ABC has long opposed wasteful and discriminatory PLA mandates, which past academic studies have shown drive up the cost of construction projects by 12% to 20% and which discriminate against the 87.4% of U.S. construction workers who choose not to join a union.
“ABC encourages lawmakers to take the study’s findings into consideration as they deliberate legislation promoting government-mandated PLAs on public works projects,” said Brubeck. “Additionally, ABC encourages President Trump to rescind President Obama’s Executive Order 13502, which promotes costly PLA mandates on federal and federally assisted construction projects, and replace it with a common-sense policy that would guarantee fair and open competition from America’s best construction companies and create opportunities for America’s entire skilled construction workforce.”
PLAs typically ensure construction contracts are awarded only to companies that agree to recognize unions as the representatives of their employees on that job; use the union hiring hall to obtain workers at the expense of existing qualified employees; follow inefficient union work rules; pay into union benefit and multi-employer pension plans workers will never benefit from unless they meet vesting requirements; and force workers to pay union dues and/or join a union as a condition of employment.
“Opponents of government-mandated PLAs argue these controversial agreements end fair and open competition and discourage local nonunion contractors from working on projects in their own communities, which effectively limits competition during the bidding process and drives up construction costs,” said David G. Tuerck, president of the Beacon Hill Institute and co-author of the report. “Our recent study of 96 Connecticut school construction projects showed that PLAs added 19.84% to construction costs, with the result that the state spent $503 million more on those projects than it would have without the PLAs. This in accord with past studies we have done showing that PLAs consistently add more to costs or bids compared to non-PLA projects. The only possible interpretation is that PLAs are an expensive way of kowtowing to the construction unions wherever they are implemented.”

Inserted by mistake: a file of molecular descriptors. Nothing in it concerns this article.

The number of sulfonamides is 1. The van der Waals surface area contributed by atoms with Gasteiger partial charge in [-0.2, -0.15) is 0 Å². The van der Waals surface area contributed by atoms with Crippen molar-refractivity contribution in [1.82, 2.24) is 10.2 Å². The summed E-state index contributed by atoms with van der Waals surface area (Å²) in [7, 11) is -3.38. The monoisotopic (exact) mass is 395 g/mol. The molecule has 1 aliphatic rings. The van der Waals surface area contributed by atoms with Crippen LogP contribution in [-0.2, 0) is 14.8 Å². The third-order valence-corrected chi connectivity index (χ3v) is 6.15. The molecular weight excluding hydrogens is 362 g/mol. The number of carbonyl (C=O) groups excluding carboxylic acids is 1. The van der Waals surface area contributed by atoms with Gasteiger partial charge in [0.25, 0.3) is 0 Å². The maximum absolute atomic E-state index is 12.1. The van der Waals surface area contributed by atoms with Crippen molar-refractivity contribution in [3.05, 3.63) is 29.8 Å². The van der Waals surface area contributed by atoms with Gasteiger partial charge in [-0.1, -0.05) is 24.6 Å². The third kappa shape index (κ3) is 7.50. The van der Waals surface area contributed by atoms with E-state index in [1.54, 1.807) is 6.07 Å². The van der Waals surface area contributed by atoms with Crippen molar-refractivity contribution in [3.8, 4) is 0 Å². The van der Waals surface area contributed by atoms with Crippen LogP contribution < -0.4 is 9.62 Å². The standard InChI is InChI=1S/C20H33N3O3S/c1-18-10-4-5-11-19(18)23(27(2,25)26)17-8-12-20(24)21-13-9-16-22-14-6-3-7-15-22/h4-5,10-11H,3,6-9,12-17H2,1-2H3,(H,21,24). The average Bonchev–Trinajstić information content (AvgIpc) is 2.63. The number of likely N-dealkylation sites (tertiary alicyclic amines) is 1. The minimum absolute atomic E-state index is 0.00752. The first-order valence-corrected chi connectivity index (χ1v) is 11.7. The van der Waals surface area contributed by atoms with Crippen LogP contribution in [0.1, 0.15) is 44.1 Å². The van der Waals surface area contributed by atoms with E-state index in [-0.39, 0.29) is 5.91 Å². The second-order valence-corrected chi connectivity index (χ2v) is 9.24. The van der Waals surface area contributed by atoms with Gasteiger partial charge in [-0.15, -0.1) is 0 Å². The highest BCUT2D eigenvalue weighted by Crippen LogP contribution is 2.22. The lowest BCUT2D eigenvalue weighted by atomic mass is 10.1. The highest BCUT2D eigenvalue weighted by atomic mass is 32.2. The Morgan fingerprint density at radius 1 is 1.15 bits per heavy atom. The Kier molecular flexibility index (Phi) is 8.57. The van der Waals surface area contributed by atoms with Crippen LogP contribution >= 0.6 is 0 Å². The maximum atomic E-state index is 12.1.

ABC members overwhelming reported that government-mandated PLAs harm their businesses, hiring and workforce development practices and ability to complete work safely, on time and on budget, according to the results of a membership survey published in 2019.
Ninety-eight percent of survey respondents said they were less likely to bid on a taxpayer-funded construction contract if the bid specifications required the winning firm to sign a PLA with labor unions, and 97% of survey respondents said a construction contract that required a PLA would be more expensive compared to a contract procured via free and open competition.
- Yankee Institute, Project labor agreements cost Connecticut taxpayers an extra $500 million, according to study, Marc E. Fitch, Feb. 6, 2020
- Republican American, High price of union-friendly requirements, Marc E. Fitch, Feb. 8, 2020